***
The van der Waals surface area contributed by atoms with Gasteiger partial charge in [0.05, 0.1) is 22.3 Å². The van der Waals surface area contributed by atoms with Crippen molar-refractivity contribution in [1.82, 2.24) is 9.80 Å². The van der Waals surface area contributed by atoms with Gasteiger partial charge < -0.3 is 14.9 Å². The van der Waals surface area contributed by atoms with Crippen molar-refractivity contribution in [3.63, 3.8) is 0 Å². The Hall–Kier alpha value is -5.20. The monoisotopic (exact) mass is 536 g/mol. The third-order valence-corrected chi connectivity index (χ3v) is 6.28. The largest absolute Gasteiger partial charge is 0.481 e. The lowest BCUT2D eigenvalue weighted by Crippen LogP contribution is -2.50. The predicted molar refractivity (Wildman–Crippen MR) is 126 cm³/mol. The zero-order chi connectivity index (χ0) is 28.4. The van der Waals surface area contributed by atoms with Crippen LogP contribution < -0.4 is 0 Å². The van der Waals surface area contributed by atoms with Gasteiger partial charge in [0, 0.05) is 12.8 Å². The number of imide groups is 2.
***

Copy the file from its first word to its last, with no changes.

The van der Waals surface area contributed by atoms with Gasteiger partial charge in [0.05, 0.1) is 22.3 Å². The van der Waals surface area contributed by atoms with Crippen molar-refractivity contribution in [1.82, 2.24) is 9.80 Å². The van der Waals surface area contributed by atoms with Gasteiger partial charge < -0.3 is 14.9 Å². The van der Waals surface area contributed by atoms with Crippen molar-refractivity contribution in [3.63, 3.8) is 0 Å². The Hall–Kier alpha value is -5.20. The monoisotopic (exact) mass is 536 g/mol. The third-order valence-corrected chi connectivity index (χ3v) is 6.28. The largest absolute Gasteiger partial charge is 0.481 e. The lowest BCUT2D eigenvalue weighted by Crippen LogP contribution is -2.50. The predicted molar refractivity (Wildman–Crippen MR) is 126 cm³/mol. The zero-order chi connectivity index (χ0) is 28.4. The van der Waals surface area contributed by atoms with Crippen LogP contribution < -0.4 is 0 Å². The van der Waals surface area contributed by atoms with Gasteiger partial charge in [0, 0.05) is 12.8 Å². The number of imide groups is 2.